Climate activists turn Rome's Trevi Fountain black
Climate activists in Italy turned Rome's famous Trevi Fountain black on Sunday, saying floods that have killed 14 people in the country's northeast were "a warning".
Activists from the anti-climate change organisation Last Generation climbed into the landmark fountain and poured a vegetable-based carbon liquid into it, before being pulled out and escorted away by police.
The Trevi Fountain's most iconic moment saw Swedish actress Anita Ekberg go for a dip in Federico Fellini's film "La Dolce Vita".
The protest came as Prime Minister Giorgia Meloni arrived in Emilia Romagna to visit areas devastated by floods described as the worst in a century after six months worth of rains fell in 36 hours.
Over 36,000 people have been displaced by the disaster, with costs in the hundreds of millions of euros.
"Our country is dying!" the activists shouted, as tourists packed in around the fountain in Rome's historic centre snapped photographs, applauded or booed.
Police pulling the protesters out also confiscated their banners against government-funded fossil fuels.
- 'Horrible tragedy' -
Mattia, 19, who did not give his last name, was cited as taking part "because the horrible tragedy experienced in these days in Emilia Romagna is a forewarning of the black future that awaits mankind".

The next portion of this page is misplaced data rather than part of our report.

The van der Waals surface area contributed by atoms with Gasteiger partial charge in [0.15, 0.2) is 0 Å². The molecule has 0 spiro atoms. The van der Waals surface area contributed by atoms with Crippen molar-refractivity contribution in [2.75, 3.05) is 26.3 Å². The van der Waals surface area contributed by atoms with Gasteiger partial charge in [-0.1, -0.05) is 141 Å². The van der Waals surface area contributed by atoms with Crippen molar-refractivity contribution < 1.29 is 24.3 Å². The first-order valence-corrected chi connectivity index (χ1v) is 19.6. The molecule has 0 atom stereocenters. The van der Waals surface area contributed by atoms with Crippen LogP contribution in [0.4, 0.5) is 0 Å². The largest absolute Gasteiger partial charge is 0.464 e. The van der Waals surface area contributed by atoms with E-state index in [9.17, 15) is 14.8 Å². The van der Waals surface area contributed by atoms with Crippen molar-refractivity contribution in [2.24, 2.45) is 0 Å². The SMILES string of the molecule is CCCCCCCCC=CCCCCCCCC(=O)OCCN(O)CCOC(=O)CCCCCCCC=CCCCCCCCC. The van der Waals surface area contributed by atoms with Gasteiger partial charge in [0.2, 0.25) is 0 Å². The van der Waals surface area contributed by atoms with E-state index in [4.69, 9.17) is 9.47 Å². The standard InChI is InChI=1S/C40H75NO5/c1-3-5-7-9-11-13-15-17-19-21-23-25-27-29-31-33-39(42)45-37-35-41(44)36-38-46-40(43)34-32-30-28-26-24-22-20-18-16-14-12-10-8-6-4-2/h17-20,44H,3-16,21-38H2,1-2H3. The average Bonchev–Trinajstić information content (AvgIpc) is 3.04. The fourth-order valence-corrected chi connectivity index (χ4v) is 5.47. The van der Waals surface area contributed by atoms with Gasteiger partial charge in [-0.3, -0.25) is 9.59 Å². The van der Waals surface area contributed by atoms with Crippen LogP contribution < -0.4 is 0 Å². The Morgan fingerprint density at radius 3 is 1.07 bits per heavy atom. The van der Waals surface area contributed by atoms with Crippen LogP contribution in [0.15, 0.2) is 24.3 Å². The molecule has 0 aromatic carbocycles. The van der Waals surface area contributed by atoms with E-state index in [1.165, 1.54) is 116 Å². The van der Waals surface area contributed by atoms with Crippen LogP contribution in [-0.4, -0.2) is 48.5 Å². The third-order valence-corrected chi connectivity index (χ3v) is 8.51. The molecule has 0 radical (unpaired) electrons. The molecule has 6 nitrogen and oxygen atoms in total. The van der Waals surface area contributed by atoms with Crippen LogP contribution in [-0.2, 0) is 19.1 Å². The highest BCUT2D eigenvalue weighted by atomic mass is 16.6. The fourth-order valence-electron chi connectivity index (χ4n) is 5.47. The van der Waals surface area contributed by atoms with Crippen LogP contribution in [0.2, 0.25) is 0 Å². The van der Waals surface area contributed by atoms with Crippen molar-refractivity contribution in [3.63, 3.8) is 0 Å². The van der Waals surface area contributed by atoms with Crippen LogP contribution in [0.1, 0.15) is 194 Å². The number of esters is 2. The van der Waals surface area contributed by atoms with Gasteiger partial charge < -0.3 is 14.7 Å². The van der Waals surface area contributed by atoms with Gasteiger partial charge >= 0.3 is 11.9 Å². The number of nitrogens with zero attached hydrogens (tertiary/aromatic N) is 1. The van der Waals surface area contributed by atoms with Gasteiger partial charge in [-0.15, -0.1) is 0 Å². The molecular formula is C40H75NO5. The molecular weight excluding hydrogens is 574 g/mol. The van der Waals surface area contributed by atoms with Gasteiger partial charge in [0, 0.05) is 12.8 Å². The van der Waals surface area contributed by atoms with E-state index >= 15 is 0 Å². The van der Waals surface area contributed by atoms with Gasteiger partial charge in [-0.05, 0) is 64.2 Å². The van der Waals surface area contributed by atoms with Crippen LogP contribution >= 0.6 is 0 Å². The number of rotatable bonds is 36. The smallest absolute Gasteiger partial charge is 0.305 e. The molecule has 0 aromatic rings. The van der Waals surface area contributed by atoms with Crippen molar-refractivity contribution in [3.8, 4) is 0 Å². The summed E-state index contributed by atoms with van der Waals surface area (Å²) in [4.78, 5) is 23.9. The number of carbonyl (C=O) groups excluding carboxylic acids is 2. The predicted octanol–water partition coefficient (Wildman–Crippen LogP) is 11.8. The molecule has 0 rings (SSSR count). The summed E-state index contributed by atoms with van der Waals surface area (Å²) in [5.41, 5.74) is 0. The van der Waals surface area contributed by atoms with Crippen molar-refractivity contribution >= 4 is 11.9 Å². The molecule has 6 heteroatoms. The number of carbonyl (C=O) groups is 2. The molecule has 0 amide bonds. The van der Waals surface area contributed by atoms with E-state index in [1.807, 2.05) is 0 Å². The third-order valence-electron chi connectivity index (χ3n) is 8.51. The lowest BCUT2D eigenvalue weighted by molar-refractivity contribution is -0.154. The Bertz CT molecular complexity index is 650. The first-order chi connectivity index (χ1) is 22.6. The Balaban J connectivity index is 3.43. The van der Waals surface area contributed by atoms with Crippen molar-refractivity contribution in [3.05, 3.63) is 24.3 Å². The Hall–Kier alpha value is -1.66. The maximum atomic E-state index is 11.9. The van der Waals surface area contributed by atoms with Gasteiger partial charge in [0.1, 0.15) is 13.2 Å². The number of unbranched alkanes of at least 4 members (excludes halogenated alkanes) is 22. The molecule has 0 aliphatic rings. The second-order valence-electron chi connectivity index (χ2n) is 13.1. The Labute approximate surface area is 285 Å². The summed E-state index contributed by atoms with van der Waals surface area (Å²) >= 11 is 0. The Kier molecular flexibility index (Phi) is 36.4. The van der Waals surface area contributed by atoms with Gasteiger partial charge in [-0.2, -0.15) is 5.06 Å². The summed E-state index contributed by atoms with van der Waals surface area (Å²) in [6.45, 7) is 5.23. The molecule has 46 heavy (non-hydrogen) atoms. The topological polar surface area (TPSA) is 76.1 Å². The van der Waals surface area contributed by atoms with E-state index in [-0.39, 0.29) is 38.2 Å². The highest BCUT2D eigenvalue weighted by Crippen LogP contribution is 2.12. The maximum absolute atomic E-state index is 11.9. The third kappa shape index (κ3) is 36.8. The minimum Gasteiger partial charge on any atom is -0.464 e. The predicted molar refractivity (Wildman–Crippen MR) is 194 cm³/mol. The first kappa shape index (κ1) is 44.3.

Last Generation pointed to a report by the Bank of Italy earlier this month that found 23 percent of Italian houses were at risk of flooding, at a potential cost of three billion euros yearly.
"While the climate crisis knocks at the door, breaking riverbanks and flinging fish into the streets, the Italian government cuts resources for soil protection" and fails on climate change mitigation, it said.
The environmental group said the carbon liquid used for the protest did not damage the fountain.
But Rome mayor Roberto Gualtieri said the clean-up would "cost time, effort and water, because this is a fountain which uses recirculating water".
"We now have to empty it, and throw away 300,000 litres of water," he said.
Last Generation began carrying out peaceful but disruptive protests in Italy last year ahead of the general election, urging politicians from all parties to make climate change their priority.
The protests in Italy are part of a series of actions across Europe to focus attention on climate change.
Activists have thrown soup, cake, mashed potatoes or washable paint at heritage and culture sites and artworks in museums.